Wednesday, October 20, 2010

Piper Jaffray Exits Euro Stocks

Europe's biotechs have long suffered from a lack of decent analyst coverage; now there's even less. Piper Jaffray's six-strong European-based analyst team (led by Sam Fazeli) got the chop last night, victims of a 'restructuring of European operations' made public today by the Minnesota-based investment bank and securities house.

The bank says it wants to instead focus on 'two areas of strength: distributing US and Asian securities to European institutional investors' and providing M&A advice to European-based clients. In other words, its European-focused investment research operation--across health care (biotech/medtech), IT, software and consumer--wasn't driving enough lucrative deals to justify its existence; indeed it was dragging the overall Euro operation into the red. "Our goal with this change is to return our European operation to profitability," declared chairman and CEO Andrew Duff in the release.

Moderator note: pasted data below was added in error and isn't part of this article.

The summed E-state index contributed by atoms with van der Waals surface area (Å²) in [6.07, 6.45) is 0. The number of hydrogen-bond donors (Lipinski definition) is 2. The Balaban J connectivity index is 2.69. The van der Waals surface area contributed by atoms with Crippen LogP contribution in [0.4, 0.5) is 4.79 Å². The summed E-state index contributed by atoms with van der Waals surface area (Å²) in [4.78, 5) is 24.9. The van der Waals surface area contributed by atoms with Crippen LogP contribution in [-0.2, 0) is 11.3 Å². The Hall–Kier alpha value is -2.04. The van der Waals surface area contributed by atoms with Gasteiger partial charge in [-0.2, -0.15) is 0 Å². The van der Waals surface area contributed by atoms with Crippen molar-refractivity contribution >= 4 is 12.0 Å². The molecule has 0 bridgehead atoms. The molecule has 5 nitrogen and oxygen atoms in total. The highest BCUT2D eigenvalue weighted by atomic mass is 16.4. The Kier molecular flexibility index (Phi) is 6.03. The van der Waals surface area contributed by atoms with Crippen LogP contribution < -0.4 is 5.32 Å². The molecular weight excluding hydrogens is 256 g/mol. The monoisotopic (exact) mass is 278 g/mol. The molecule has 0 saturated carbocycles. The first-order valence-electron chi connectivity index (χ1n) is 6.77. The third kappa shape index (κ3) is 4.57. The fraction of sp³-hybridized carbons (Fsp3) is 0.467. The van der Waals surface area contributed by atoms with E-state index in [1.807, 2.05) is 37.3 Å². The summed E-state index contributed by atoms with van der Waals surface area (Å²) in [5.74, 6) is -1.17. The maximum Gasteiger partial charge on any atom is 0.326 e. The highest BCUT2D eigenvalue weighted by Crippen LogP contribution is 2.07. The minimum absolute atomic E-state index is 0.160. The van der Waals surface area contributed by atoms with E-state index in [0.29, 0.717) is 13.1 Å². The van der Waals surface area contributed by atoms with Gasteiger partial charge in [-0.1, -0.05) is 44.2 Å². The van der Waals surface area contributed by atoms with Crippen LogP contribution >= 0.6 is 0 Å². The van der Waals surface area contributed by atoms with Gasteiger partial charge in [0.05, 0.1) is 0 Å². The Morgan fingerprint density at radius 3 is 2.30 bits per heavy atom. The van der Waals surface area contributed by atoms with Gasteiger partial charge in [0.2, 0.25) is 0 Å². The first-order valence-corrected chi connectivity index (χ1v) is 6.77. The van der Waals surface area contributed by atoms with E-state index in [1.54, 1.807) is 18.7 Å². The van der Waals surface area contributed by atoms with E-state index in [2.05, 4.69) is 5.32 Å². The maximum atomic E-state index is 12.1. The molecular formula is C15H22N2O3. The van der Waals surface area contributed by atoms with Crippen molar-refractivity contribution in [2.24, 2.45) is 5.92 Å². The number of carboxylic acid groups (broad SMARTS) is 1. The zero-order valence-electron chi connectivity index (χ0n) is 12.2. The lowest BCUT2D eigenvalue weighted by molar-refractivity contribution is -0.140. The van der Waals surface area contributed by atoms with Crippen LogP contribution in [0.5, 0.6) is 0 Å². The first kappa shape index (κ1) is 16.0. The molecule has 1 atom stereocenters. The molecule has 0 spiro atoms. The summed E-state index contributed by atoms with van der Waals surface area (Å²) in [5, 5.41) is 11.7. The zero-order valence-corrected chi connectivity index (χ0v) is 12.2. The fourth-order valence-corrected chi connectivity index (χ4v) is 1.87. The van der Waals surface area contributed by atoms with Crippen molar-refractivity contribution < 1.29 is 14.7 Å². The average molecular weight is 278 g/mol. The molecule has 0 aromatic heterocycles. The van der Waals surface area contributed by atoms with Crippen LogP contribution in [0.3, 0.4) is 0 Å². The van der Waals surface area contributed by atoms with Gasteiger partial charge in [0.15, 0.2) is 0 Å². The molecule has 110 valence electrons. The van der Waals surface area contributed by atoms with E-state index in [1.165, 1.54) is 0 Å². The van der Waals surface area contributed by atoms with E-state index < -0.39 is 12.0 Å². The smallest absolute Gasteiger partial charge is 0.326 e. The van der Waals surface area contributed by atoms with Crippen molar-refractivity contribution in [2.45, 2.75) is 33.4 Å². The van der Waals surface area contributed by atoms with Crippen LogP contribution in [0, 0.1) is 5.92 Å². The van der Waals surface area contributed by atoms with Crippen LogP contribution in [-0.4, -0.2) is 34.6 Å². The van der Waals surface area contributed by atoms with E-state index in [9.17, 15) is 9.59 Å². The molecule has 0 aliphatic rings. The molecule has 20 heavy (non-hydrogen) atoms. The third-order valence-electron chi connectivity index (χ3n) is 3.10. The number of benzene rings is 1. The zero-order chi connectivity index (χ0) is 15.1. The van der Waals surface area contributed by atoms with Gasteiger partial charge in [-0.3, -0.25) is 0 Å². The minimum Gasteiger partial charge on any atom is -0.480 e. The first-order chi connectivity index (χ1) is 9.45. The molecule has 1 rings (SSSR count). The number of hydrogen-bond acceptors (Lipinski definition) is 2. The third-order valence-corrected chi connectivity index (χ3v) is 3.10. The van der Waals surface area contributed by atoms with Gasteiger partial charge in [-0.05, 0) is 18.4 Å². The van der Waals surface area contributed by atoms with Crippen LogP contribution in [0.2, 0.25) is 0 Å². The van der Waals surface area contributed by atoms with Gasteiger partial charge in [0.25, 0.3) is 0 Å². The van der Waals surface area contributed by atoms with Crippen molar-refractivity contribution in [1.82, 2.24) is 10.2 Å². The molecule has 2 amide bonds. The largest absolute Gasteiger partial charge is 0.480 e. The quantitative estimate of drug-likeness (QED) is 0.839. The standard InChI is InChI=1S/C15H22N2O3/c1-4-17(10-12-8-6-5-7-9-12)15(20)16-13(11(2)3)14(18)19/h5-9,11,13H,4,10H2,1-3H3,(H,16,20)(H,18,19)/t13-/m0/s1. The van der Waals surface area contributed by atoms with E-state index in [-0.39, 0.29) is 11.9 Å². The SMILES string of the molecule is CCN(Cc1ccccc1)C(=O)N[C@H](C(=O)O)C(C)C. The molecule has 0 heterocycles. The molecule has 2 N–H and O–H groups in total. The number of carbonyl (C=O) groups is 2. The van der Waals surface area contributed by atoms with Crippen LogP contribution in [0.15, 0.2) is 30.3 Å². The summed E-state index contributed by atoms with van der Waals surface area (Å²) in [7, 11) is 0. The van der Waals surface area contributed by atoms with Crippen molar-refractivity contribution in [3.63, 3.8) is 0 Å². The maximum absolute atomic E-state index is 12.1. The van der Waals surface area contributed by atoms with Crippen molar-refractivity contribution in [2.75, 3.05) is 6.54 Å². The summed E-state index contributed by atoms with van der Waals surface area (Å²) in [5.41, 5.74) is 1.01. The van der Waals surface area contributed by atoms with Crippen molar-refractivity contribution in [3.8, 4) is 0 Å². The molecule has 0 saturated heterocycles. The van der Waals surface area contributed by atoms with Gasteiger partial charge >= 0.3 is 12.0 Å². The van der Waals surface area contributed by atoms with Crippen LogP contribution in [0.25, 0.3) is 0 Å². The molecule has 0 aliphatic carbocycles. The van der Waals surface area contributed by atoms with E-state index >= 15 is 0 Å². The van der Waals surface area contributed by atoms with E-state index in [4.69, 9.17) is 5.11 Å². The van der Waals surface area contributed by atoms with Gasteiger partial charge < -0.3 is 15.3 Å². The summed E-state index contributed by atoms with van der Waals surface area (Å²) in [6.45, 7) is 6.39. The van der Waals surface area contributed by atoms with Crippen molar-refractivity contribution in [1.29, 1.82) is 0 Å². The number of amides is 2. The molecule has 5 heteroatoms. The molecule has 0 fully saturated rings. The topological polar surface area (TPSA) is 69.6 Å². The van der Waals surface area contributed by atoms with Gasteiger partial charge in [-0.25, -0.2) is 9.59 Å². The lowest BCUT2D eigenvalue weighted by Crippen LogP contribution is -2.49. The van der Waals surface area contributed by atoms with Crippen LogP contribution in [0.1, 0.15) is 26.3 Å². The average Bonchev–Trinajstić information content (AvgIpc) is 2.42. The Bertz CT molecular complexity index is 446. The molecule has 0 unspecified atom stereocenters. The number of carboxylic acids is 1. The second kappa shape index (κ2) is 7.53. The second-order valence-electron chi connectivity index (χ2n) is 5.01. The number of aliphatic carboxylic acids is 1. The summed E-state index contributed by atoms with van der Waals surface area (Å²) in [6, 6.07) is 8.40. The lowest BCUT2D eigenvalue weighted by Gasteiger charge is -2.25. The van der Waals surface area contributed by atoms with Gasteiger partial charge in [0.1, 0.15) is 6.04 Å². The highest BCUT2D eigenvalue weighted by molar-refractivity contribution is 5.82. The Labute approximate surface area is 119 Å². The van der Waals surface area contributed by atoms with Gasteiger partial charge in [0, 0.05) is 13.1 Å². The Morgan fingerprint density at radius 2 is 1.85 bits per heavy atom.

Perhaps the news isn't so much of a surprise: whatever one thinks about the quality of European stocks (no worse, given careful selection, than anywhere else, we'd argue), PJ never really made the full commitment to the region that other banks like Jefferies International have, and as such,"it was a question of either investing, or chopping," says one insider. "We only covered three sectors; you really need five or six to make it worthwhile," the source continues. PJ's US coverage universe is far wider.

No doubt Fazeli and his colleagues will find pastures new, if they haven't already. The companies they covered, though--especially smaller fry like Germany's MediGene, or Ark, Antisoma or Vernalis in the UK--won't likely see many fresh analysts knocking at their doors. Not the traditional kind, anyway, that live within investment banks--too many questions are being posed more widely within the financial sector about their internal ROI.

Life's not much rosier for Europe's private biotechs, either: we hear that VCs including Atlas Venture and Alta Partners have also decided to throw in the towel in Europe. Roll on government grants and corporate VC.

image by flickr user billselak used under a creative commons license.

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